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TL;DR: NVIDIA GeForce RTX 3080 & 3090 performance in Lightroom Classic
Adobe has been steadily adding GPU support into Lightroom Classic over the last few versions, but for the tasks we currently test, there is little advantage to using a powerful GPU like the new GeForce RTX 3080 10GB or 3090 24GB. In fact, there is almost no appreciable difference between the fastest GPU we tested and having no GPU at all.
On September 1st, NVIDIA launched the new GeForce RTX 30 Series, touting major advancements in performance and efficiency. While gaming is almost always a major focus during these launches, professional applications like Lightroom Classic are becoming more and more important for NVIDIA's GeForce line of cards. Due to the significant improvements, Adobe has made around GPU acceleration in Lightroom Classic, this is the first time we will be doing GPU-focused testing for Lightroom Classic, Because of this, we are very interested to see what kind of performance delta we will see between the various cards we will be testing.
If you want to see the full specs for the new GeForce RTX 3070, 3080, and 3090 cards, we recommend checking out NVIDIAs page for the new 30 series cards. But at a glance, here are what we consider to be the most important specs:
|VRAM||CUDA Cores||Boost Clock||Power||MSRP|
|RTX 2070S||8GB||2,560||1.77 GHz||215W||$499|
|RTX 3070||8GB||5,888||1.70 GHz||220W||$499|
|RTX 2080 Ti||11GB||4,352||1.55 GHz||250W||$1,199|
|RTX 3080||10GB||8,704||1.71 GHz||320W||$699|
|Titan RTX||24GB||4,608||1.77 GHz||280W||$2,499|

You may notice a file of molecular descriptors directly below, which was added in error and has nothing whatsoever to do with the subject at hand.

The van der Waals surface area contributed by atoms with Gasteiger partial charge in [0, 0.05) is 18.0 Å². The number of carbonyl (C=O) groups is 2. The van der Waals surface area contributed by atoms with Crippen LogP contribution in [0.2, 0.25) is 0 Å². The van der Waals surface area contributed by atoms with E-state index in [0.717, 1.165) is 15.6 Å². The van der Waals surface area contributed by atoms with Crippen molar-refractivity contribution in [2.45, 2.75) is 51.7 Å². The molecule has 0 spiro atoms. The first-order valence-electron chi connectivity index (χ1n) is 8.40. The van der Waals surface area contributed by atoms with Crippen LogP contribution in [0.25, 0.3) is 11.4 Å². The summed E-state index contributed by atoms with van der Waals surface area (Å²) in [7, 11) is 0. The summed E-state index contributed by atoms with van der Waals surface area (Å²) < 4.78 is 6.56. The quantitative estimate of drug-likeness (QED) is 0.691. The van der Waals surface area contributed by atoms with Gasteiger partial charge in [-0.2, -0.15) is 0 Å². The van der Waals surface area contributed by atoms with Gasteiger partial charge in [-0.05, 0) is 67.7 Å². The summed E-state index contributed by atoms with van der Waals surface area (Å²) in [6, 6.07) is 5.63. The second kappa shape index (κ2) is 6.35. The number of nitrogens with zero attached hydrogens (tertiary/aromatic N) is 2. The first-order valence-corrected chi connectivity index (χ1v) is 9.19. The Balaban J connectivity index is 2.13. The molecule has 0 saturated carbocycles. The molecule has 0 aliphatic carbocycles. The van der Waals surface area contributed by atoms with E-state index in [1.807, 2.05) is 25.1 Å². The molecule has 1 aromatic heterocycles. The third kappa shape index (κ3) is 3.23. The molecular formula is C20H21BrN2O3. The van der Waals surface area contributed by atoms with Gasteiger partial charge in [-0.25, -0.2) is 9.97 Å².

|RTX 3090||24GB||10,496||1.73 GHz||350W||$1,499|
While specs rarely line up with real-world performance, it is a great sign that NVIDIA has doubled the number of CUDA cores compared to the comparable RTX 20 series cards with only a small drop in the boost clock. At the same time, the RTX 3080 and 3090 are also $500-1000 less expensive than the previous generation depending on which models you are comparing them to.
With the launch of the RTX 3090, we can update our previous Adobe Lightroom Classic – NVIDIA GeForce RTX 3080 Performance article with results for the 3090, but since the RTX 3070 is not launching until sometime in October, we cannot include it at this time. However, we are very interested in how the RTX 3070 will perform, and when we are able to test that card, we will post another follow-up article with the results.
Listed below is the specifications of the system we will be using for our testing:
|CPU||Intel Core i9 10900K 10 Core|
|CPU Cooler||Noctua NH-U12S|
|Motherboard||Gigabyte Z490 Vision D|
|RAM||4x DDR4-2933 16GB (64GB total)|
|Video Card||NVIDIA GeForce RTX 3090 24GB
Gigabyte GeForce RTX 3080 OC 10GB
NVIDIA Titan RTX 24GB
NVIDIA GeForce RTX 2080 Ti 11GB
NVIDIA GeForce RTX 2080 SUPER 8GB
NVIDIA GeForce RTX 2070 SUPER 8GB
NVIDIA GeForce RTX 2060 SUPER 8GB
AMD Radeon RX 5700 XT 8GB
AMD Radeon RX Vega 64 8GB
Intel UHD 630 (10900K Integrated)
|Hard Drive||Samsung 960 Pro 1TB|
|Software||Windows 10 Pro 64-bit (Ver. 2004)
Lightroom Classic 2020 (Ver. 9.4)
PugetBench for Lightroom Classic (Ver. 0.92)
*All the latest drivers, OS updates, BIOS, and firmware applied as of September 7th, 2020
Big thank you to Gigabyte for providing the GeForce RTX™ 3080 GAMING OC 10G used in our testing!
To test each GPU, we will be using the fastest platform currently available for the "Active Tasks" in Lightroom Classic – most notably the Intel Core i9 10900K. We overall recommend AMD Ryzen or Threadripper CPUs for Lightroom Classic due to their significantly higher performance for "Passive Tasks" like generating previews and exporting, but since the GPU is not significantly used for any of those tasks, we decided to use the 10900K to minimize the impact of the processor for the tasks that use the GPU. Even with this, however, be aware that there typically isn't much variation in performance between different video cards in Lightroom Classic.